South Africa's ruling African National Congress is marking 105 years since it was formed but there are deep divisions in the ranks of Africa's oldest liberation movement.
President Jacob Zuma, ANC leader, will speak to party members on Sunday in Soweto, Johannesburg.
The party, which has won every election since the end of apartheid in 1994, has been plagued by infighting, corruption allegations and public protests - most recently by university students.
It will pick a new leader at a conference in December and, given its national dominance since coming to power, the winner is likely to go on to be South Africa's next president when elections are held in 2019.
|Late last year the country was hit by weeks of protests after students demanded free education [Reuters]
Nkosazana Dlamini-Zuma, the chairwoman of the African Union and a former wife of Jacob Zuma, is viewed as a frontrunner. She is a Zulu, the largest tribe in South Africa, and is expected to have the backing of her former husband, who will have a major say in who succeeds him.
Dlamini-Zuma was regarded as a capable technocrat during her time as South Africa's minister of home affairs between 2009 and 2012 and has since gained international exposure as the first female head of the AU.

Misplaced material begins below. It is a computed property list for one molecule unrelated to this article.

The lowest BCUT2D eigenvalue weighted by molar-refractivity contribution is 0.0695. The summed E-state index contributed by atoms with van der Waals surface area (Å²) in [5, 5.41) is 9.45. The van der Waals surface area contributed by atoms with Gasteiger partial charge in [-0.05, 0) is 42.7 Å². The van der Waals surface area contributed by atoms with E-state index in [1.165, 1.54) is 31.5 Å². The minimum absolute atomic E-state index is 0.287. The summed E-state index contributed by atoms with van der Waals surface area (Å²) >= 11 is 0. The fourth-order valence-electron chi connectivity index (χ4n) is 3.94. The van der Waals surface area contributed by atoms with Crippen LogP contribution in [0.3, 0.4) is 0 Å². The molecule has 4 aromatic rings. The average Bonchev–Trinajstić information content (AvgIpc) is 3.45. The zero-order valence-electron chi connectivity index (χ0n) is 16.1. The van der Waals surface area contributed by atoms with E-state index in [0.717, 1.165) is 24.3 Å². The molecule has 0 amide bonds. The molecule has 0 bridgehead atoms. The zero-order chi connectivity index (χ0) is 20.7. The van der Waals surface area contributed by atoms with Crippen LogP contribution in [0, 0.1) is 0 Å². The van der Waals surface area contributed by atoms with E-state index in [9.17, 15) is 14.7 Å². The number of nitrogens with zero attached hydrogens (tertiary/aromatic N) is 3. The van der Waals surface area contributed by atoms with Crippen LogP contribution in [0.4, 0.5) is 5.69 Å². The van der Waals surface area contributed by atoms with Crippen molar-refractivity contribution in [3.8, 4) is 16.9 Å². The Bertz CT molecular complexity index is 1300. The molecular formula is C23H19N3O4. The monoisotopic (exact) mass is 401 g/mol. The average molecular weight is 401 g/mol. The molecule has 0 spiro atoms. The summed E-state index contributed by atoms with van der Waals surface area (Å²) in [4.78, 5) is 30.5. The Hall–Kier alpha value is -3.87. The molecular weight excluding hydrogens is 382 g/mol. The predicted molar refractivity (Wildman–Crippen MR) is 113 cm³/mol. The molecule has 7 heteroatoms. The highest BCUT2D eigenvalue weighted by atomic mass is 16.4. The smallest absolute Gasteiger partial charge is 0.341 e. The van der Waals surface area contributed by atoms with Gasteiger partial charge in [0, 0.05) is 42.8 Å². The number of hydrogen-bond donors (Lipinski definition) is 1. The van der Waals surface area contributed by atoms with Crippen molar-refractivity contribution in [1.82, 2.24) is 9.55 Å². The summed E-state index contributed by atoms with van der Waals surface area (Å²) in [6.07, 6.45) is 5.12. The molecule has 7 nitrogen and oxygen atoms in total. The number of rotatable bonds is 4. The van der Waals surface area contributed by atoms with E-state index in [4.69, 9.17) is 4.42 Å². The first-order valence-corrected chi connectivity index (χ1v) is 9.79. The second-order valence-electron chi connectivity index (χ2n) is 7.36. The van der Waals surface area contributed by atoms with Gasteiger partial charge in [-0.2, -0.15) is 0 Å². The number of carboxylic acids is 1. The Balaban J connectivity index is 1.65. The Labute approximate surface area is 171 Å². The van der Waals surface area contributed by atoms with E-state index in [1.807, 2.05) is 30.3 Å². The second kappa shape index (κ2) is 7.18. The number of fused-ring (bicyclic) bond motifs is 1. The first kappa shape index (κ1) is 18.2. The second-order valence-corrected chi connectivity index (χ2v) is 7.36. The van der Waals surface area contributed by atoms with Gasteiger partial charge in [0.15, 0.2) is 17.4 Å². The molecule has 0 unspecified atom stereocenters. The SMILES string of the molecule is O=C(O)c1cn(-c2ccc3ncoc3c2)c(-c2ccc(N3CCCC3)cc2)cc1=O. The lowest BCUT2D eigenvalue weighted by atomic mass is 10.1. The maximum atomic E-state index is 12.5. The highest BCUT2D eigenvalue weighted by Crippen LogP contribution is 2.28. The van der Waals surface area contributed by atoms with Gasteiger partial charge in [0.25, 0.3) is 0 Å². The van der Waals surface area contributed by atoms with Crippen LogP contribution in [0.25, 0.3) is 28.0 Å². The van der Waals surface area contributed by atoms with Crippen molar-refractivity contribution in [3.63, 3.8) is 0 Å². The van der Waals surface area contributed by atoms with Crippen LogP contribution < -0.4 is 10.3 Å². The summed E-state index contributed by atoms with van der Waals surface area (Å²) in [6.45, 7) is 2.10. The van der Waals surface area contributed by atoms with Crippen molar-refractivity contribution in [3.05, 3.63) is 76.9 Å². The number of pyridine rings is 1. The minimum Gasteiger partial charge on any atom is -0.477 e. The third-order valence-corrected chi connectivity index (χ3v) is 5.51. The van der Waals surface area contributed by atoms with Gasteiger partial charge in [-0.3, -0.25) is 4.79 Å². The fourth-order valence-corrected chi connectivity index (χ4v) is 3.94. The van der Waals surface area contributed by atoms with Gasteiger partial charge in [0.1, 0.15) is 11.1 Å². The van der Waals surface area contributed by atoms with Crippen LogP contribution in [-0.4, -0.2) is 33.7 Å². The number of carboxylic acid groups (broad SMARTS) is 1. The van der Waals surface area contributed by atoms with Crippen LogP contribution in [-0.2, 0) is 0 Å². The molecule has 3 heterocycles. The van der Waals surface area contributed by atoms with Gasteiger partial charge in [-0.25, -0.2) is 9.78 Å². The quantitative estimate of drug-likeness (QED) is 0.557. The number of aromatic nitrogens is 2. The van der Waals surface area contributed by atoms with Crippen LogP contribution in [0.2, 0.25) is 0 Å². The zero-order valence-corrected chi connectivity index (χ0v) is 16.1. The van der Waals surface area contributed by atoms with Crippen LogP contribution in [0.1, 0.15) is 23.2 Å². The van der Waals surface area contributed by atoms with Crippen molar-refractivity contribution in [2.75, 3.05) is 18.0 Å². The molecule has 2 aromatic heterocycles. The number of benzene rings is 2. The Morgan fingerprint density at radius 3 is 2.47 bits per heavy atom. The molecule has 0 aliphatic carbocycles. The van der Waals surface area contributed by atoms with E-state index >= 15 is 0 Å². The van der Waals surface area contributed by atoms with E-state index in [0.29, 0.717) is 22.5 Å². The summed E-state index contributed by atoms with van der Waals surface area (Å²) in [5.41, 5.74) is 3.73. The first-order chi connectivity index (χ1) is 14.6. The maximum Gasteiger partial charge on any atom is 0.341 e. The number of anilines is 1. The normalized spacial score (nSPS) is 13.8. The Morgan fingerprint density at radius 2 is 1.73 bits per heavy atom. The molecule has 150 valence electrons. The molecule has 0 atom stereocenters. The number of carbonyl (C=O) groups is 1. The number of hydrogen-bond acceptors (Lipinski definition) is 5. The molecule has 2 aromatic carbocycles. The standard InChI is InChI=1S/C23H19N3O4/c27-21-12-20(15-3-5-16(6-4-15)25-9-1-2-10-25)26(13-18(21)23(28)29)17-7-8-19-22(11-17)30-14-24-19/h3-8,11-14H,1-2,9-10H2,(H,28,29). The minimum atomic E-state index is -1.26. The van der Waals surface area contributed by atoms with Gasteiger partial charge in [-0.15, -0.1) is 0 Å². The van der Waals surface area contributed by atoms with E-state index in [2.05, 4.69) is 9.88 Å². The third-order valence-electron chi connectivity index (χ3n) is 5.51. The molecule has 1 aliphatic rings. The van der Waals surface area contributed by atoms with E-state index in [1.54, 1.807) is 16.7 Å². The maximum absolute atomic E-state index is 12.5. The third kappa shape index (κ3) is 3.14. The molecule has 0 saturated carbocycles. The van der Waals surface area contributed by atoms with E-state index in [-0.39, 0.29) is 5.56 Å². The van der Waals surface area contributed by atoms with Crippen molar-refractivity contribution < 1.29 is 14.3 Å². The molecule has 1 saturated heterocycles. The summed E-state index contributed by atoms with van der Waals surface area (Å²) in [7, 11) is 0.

However, critics of Dlamini-Zuma, a medical doctor trained in South Africa and Britain, say she should have done more to intervene when former president Thabo Mbeki denied that HIV causes Aids and imposed anti-scientific policies.
Vice President Cyril Ramaphosa, a unionist-turned-business tycoon, is viewed as her most likely rival after powerful trade unions endorsed him last year.
Neither Dlamini-Zuma, 67, or Ramaphosa, 64, have declared their intention to run.
Ramaphosa, who was once touted as a successor to Nelson Mandela, would be the first choice for many investors because his background in commerce suggests he will support more pro-business policies than many in the traditionally left-wing ANC.
However, he will face criticism from opponents for his role at platinum producer Lonmin where he was a director and shareholder when violence led to police shooting dead 34 striking miners in 2012.
An investigation has cleared him of wrongdoing.
Source: Al Jazeera and news agencies